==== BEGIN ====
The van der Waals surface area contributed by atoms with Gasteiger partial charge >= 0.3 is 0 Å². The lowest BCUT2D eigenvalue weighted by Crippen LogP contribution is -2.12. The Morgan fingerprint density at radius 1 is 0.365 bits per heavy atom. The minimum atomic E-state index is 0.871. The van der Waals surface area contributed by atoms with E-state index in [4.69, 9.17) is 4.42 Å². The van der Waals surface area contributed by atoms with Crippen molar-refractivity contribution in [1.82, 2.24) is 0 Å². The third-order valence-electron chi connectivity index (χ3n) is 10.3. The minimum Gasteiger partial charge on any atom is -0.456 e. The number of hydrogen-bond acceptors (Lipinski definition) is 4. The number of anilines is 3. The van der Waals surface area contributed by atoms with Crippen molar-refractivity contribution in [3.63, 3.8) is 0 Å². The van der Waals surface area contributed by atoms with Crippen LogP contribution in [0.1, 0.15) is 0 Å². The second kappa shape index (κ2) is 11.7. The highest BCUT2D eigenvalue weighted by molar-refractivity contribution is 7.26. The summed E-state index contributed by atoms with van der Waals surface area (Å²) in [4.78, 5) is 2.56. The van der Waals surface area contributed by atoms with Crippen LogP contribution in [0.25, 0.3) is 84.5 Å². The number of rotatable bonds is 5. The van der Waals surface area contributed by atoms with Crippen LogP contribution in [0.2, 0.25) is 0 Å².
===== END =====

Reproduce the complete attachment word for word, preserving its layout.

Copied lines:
The van der Waals surface area contributed by atoms with Gasteiger partial charge >= 0.3 is 0 Å². The lowest BCUT2D eigenvalue weighted by Crippen LogP contribution is -2.12. The Morgan fingerprint density at radius 1 is 0.365 bits per heavy atom. The minimum atomic E-state index is 0.871. The van der Waals surface area contributed by atoms with E-state index in [4.69, 9.17) is 4.42 Å². The van der Waals surface area contributed by atoms with Crippen molar-refractivity contribution in [1.82, 2.24) is 0 Å². The third-order valence-electron chi connectivity index (χ3n) is 10.3. The minimum Gasteiger partial charge on any atom is -0.456 e. The number of hydrogen-bond acceptors (Lipinski definition) is 4. The number of anilines is 3. The van der Waals surface area contributed by atoms with Crippen molar-refractivity contribution in [3.63, 3.8) is 0 Å². The van der Waals surface area contributed by atoms with Crippen LogP contribution in [0.1, 0.15) is 0 Å². The second kappa shape index (κ2) is 11.7. The highest BCUT2D eigenvalue weighted by molar-refractivity contribution is 7.26. The summed E-state index contributed by atoms with van der Waals surface area (Å²) in [4.78, 5) is 2.56. The van der Waals surface area contributed by atoms with Crippen LogP contribution in [0.25, 0.3) is 84.5 Å². The number of rotatable bonds is 5. The van der Waals surface area contributed by atoms with Crippen LogP contribution in [0.2, 0.25) is 0 Å².